Earthquake engineers explain why so many buildings collapsed in Turkey
A pair of severe earthquakes of magnitudes 7.8 and 7.5 struck southern Turkey and northern Syria on February 6, leaving over 40,000 people dead and unknown numbers injured or displaced.
Further wreaking havoc, around 25,000 buildings have either collapsed or suffered severe damage, prompting numerous questions: why did so many buildings crumble? Was it simply the enormous magnitude and violence of the quake? Or was the problem the design and construction of the buildings?
To learn more, Interesting Engineering (IE) spoke with two experts whose research focuses on the area of geotechnical earthquake engineering.
What caused so many buildings to collapse in Turkey?
"As seismic waves from an earthquake approach a site where a building is located, they may encounter softer geologic materials (soils) near the ground surface," explained James Kaklamanos, Associate Professor of Civil Engineering at Merrimack College in Massachusetts, U.S.
"The properties of these soft materials often cause the waves to experience large amplifications as they approach the ground surface, similar to shaking a bowl of Jello," he added.
In an earthquake-resistant design, Kaklamanos emphasized that these site-specific (geological) effects must be taken into consideration. Buildings may fail catastrophically if they cannot appropriately bear earthquake loads from the ground, as we have tragically witnessed in Turkey and Syria.
"The quality of design and construction largely influence how buildings perform in earthquakes, but site-specific geologic conditions can have a profound influence on the loading that each building experiences," he said.
"Buildings that fail during earthquakes are often made of materials that are too brittle, such as concrete and masonry, without adequate reinforcement," Kaklamanos explained.
He highlighted that reinforcing steel (or "rebar") provides additional flexibility to buildings made of these materials. This approach offers structures a greater ability to handle large deformations during earthquakes without failing.
"Many of the buildings that collapsed in Turkey and Syria appear to be constructed of reinforced concrete, but the amount of reinforcing steel was likely insufficient to handle the loads from the earthquake," he said.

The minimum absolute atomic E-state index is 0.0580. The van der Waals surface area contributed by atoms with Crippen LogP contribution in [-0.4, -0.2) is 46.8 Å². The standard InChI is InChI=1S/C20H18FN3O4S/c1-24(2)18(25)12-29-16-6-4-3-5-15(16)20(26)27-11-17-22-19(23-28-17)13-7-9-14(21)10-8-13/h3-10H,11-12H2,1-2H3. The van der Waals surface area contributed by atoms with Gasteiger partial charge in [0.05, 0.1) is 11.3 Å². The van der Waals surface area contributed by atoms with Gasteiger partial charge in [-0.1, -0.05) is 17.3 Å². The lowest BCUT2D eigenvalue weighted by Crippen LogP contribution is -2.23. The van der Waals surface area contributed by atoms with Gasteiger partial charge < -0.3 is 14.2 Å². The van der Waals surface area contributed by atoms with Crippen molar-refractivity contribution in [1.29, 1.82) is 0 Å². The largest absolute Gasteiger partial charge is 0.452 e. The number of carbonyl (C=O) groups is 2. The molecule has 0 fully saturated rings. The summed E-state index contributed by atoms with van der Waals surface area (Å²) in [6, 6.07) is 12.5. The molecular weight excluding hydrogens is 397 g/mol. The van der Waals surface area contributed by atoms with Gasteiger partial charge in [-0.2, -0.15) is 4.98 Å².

"Such failures are often a combination of providing inadequate structural capacity while underestimating the potential seismic hazards (earthquake ground motions) at a site," he concluded.
Why were buildings not able to resist significant earthquake forces?
IE spoke with Anastasios Sextos, a professor of earthquake engineering at the University of Bristol in the U.K. He's also head of the Earthquake and Geotechnical Engineering Research Group there, which focuses on ways to improve infrastructure resilience to extreme events.
He stated that the considerable structural damage is a result of both the fragility of the structures and the earthquake intensity. Sextos clarified that in some locations, the earthquake intensity was significantly higher than levels incorporated in structural design.
"Unfortunately, even though the Turkish seismic code is advanced and up to date, buildings constructed before 2000 as well as newer ones – for which the design regulations have not been duly implemented – were not able to resist the significant earthquake forces," Sextos explained.
"[Subsequently, they] collapsed in a brittle manner," he added.
"It is important to remember that the current state of practice worldwide ensures that the buildings will be able to resist strong earthquakes by means of controlled damage and energy absorption," he said.
Sextos stressed to IE that it is, therefore, of paramount importance to strengthen substandard buildings as well as enforce code compliance to the new ones to prevent further pain and loss of life in case of the next strong earthquake.